And love them or hate them, zombie games play into this as well. There’s about fifty new zombie games announced each day (not really), and they typically have the same plot; virus makes people morph rapidly into the walking dead, suddenly you have to survive and not get bitten at all costs. Some games achieve greatness with this plot, while others fizzle out in mediocrity with no new or interesting story to tell.
But one of the most interesting and surprising hits of the current generation is the ArmA II mod DayZ, an all-too-realistic game centered around the apocalypse that pits players no only against the undead, but against other survivors as well. It becomes a fascinating experiment very quickly: do you trust others? Do you try to survive alone? Can you hole up in one location and expect to be alive for much longer?
And there’s something to be said for the brilliant storytelling of Telltale’s adventure The Walking Dead, a game that will make you question morality to its very core through decision after grueling decision as you try to keep your party alive in the bleak story the game tells.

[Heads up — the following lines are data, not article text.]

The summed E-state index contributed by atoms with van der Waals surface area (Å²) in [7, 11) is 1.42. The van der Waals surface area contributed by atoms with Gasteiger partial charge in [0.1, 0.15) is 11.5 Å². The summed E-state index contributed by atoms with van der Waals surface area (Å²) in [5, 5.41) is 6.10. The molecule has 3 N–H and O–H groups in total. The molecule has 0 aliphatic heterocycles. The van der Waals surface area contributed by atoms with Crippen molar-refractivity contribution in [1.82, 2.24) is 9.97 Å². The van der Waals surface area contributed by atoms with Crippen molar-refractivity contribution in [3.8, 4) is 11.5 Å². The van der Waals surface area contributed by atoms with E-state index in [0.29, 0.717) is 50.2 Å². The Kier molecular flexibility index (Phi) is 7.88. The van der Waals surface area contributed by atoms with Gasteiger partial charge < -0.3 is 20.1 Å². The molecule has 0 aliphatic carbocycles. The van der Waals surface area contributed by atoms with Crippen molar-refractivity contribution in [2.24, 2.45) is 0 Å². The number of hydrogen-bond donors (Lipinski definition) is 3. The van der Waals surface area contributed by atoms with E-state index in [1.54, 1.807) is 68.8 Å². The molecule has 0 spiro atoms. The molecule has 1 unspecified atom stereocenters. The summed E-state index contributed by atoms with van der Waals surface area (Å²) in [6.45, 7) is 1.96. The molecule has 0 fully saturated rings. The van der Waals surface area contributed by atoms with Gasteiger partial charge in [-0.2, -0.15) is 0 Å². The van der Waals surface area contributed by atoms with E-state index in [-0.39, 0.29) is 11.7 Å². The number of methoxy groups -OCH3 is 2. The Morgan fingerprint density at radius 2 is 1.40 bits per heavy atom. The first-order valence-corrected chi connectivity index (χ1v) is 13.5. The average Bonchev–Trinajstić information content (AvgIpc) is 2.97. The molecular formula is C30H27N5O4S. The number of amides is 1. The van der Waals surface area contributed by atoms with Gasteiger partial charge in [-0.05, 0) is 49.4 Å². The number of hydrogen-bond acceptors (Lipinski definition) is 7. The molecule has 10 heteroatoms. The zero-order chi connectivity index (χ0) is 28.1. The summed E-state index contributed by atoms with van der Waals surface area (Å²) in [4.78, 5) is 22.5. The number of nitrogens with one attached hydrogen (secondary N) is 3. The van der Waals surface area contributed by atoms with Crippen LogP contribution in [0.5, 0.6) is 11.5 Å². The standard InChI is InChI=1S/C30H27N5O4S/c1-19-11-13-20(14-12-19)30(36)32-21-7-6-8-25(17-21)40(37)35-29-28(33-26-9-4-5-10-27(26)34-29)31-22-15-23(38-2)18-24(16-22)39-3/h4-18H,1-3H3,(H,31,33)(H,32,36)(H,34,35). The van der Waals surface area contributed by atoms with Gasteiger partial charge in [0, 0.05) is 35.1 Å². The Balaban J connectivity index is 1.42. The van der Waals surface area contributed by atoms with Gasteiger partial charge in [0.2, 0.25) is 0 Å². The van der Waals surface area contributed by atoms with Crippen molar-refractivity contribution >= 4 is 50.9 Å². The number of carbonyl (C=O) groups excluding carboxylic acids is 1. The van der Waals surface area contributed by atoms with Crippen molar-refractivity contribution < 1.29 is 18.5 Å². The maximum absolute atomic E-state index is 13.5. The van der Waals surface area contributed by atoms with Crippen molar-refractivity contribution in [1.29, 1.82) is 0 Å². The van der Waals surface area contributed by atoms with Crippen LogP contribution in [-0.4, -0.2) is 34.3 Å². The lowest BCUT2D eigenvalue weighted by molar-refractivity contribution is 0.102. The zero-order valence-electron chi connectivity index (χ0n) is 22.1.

The Digital Frontier
The Internet is still a very young part of our society, only rising to the prominence it’s achieved in the past few years. Yet, despite its youth, it’s difficult to imagine life without it. It seems common to do everything online nowadays, whether it’s buying plane tickets to visit your grandma or sharing every part of your life on Facebook or Twitter. Like it or not, a great deal of your information has been stored away thanks to the internet and data collection taking place digitally.
Think of a game like Watch_Dogs for this; a game based around a hacker and using computer chips and personal data to manipulate and control people and the world around you. What makes this so compelling and interesting is the idea that the world might one day look like this, that we might become nothing more than data hubs with differing information in the future. Will it be so? Who knows? But films like Inception or games like Watch_Dogs and even the more recently shown Remember Me comment on the digital future and man’s interaction with it.